what WE feel
The most difficult, delicate, and daunting part of my job is euthanasia. Yet, I am bound to my oath to relieve pain, suffering, and disease. Vet school does little to prepare a veterinarian for this moment. All of our medical knowledge means nothing now, and we must rely on our emotional intelligence to help us get ourselves and our clients through this condition. Grief is one of the most difficult, sad and confusing emotional experiences that humans suffer.
Veterinarians must be empathetic and altruistic at the same time. Clients count on us to maintain composure and dignity, while providing compassion and support during a highly emotional and extremely stressful moment. We willingly fatigue ourselves, and sometimes we fall victim to intense emotional exhaustion.
With each euthanasia, veterinarians experience loss as well. We lose a patient that we've been fighting for and have lost sleep over. We lose a client we've bonded with. Through this ordeal, we lose our own pets all over again that have passed even years ago. We never, ever forget.
For owners, euthanasia is a conscious event that is inevitably intertwined with unconscious projections originating from the owner and projected onto the veterinarian. Humans are of all sorts of distinct backgrounds and experiences, and each have different expectations, emotional reactions, and needs. There are also circumstances that can intensify the grief. For example, if a pet's death is the result of trauma or toxicity, guilt may enhance the grief felt. If a person has recently suffered other losses, or has never fully grieved an earlier loss, then the grieving process is often much more complex. At times, clients seem to view contact with us as some sort of contact with their lost pet, and will attempt to communicate with us for an extended period of time.
When a human dies, society recognizes our loss and grants us a grieving process. We are encouraged to feel bad so that eventually we can feel better. This is accomplished with the aid of rituals and funeral services. However, society generally fails to give pet owners and veterinarians permission to grieve openly. Bereaved pet owners often feel isolated and alone because they don't have a conventional support network. This can be a critical part of grief resolution for some owners, as many people cannot accept the reality of pet loss without a suitable period of mourning.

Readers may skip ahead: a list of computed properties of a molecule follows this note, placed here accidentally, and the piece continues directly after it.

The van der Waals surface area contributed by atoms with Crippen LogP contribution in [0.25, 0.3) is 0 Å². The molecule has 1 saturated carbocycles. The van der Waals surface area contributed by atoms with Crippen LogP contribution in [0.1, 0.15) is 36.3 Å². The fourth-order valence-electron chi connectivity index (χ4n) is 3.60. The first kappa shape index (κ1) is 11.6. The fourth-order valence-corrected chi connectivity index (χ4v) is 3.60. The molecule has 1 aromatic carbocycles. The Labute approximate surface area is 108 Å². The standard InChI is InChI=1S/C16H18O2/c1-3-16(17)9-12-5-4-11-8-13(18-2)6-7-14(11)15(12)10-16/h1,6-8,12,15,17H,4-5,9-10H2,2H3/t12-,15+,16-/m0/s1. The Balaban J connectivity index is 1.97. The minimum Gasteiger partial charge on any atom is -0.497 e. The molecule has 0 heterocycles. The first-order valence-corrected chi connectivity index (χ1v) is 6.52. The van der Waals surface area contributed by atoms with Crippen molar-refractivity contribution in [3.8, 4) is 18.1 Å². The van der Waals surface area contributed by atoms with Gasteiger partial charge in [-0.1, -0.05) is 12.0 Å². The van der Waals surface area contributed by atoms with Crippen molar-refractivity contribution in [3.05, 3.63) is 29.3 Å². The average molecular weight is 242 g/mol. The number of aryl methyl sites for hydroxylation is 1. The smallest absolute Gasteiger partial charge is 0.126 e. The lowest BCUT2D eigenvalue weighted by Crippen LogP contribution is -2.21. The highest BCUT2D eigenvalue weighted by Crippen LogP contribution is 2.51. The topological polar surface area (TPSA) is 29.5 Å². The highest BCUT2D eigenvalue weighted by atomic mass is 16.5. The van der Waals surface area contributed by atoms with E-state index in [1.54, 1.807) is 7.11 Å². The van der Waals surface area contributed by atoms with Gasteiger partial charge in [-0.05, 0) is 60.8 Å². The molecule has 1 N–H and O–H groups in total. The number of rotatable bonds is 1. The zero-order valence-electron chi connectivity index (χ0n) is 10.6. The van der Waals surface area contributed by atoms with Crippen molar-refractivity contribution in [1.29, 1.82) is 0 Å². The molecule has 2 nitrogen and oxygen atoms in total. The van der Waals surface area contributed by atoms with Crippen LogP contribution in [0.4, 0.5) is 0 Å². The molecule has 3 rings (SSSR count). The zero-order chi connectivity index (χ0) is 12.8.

Sometimes, our emotional investment is overwhelming. There are nights when we go home and cry after one or several euthanasias in a day. This sentimental investment may last for several days, weeks, or months in honor of a grieving client. Compassion fatigue is a recognized condition of our profession. In this condition, we are more prone to depression, stress and trauma, and are at even a higher risk of developing these symptoms when we deal with terminal illnesses. Secondary traumatic stress becomes an unfortunate part of our lives, especially those that work in the field of emergency medicine.
There is a reason veterinarians choose this profession. Most all of us are willing and capable of sacrificing our own well-being for yours, at a moment you need us the most. Sweet, aren't we?
For a year we all struggled and fought together as a team to get Colby well, but Mother Nature won the battle.
My friends and family have been supportive, but I really felt that you were the only one that truly understood what I was going through....I think because you were going through it too. (With weekly visits and tons of emails for a year, I guess we didn't leave you with a choice) =)
I think pet lovers have a common bond because we all understand that pets are not just something to feed or clean up after....they are a part of our hearts and souls. It is unfortunately true that you will not get much sympathy from people that don't own pets. Sadly they miss out on an unconditional love, that in this world, can be hard to find.
Thank you for being such an incredible "kitty doctor." Your professional, as well as emotional investment in your patients is priceless.
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